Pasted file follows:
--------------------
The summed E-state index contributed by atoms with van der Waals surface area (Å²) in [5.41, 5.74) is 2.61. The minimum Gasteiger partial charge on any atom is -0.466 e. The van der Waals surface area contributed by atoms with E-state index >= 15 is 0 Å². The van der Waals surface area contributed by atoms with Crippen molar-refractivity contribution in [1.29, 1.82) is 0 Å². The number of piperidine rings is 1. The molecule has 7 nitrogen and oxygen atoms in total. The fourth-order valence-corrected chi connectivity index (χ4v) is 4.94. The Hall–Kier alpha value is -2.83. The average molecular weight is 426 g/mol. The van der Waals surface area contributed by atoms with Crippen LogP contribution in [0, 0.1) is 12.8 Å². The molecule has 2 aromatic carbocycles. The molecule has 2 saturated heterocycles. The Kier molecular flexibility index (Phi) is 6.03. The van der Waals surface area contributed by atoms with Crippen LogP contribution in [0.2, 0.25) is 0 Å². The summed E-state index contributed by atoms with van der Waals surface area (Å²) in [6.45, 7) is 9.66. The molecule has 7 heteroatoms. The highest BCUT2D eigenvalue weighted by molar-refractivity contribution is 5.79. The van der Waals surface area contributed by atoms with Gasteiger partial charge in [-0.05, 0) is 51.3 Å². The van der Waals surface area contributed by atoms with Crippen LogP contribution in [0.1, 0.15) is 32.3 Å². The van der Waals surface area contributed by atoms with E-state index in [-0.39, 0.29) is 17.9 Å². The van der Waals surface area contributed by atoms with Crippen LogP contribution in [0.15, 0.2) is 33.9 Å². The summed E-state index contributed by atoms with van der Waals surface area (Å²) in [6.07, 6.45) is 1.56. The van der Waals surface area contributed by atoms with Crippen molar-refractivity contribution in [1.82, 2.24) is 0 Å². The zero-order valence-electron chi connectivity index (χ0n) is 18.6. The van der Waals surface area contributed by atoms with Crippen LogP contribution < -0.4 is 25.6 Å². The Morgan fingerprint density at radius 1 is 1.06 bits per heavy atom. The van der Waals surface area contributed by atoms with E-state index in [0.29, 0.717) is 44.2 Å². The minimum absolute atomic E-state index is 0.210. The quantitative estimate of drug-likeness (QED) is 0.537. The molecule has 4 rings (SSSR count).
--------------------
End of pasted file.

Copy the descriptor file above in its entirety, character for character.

The summed E-state index contributed by atoms with van der Waals surface area (Å²) in [5.41, 5.74) is 2.61. The minimum Gasteiger partial charge on any atom is -0.466 e. The van der Waals surface area contributed by atoms with E-state index >= 15 is 0 Å². The van der Waals surface area contributed by atoms with Crippen molar-refractivity contribution in [1.29, 1.82) is 0 Å². The number of piperidine rings is 1. The molecule has 7 nitrogen and oxygen atoms in total. The fourth-order valence-corrected chi connectivity index (χ4v) is 4.94. The Hall–Kier alpha value is -2.83. The average molecular weight is 426 g/mol. The van der Waals surface area contributed by atoms with Crippen LogP contribution in [0, 0.1) is 12.8 Å². The molecule has 2 aromatic carbocycles. The molecule has 2 saturated heterocycles. The Kier molecular flexibility index (Phi) is 6.03. The van der Waals surface area contributed by atoms with Crippen LogP contribution in [0.2, 0.25) is 0 Å². The summed E-state index contributed by atoms with van der Waals surface area (Å²) in [6.45, 7) is 9.66. The molecule has 7 heteroatoms. The highest BCUT2D eigenvalue weighted by molar-refractivity contribution is 5.79. The van der Waals surface area contributed by atoms with Gasteiger partial charge in [-0.05, 0) is 51.3 Å². The van der Waals surface area contributed by atoms with Crippen LogP contribution in [0.1, 0.15) is 32.3 Å². The van der Waals surface area contributed by atoms with E-state index in [-0.39, 0.29) is 17.9 Å². The van der Waals surface area contributed by atoms with Crippen LogP contribution in [0.15, 0.2) is 33.9 Å². The summed E-state index contributed by atoms with van der Waals surface area (Å²) in [6.07, 6.45) is 1.56. The van der Waals surface area contributed by atoms with Crippen molar-refractivity contribution in [1.82, 2.24) is 0 Å². The zero-order valence-electron chi connectivity index (χ0n) is 18.6. The van der Waals surface area contributed by atoms with Crippen LogP contribution < -0.4 is 25.6 Å². The Morgan fingerprint density at radius 1 is 1.06 bits per heavy atom. The van der Waals surface area contributed by atoms with E-state index in [0.29, 0.717) is 44.2 Å². The minimum absolute atomic E-state index is 0.210. The quantitative estimate of drug-likeness (QED) is 0.537. The molecule has 4 rings (SSSR count).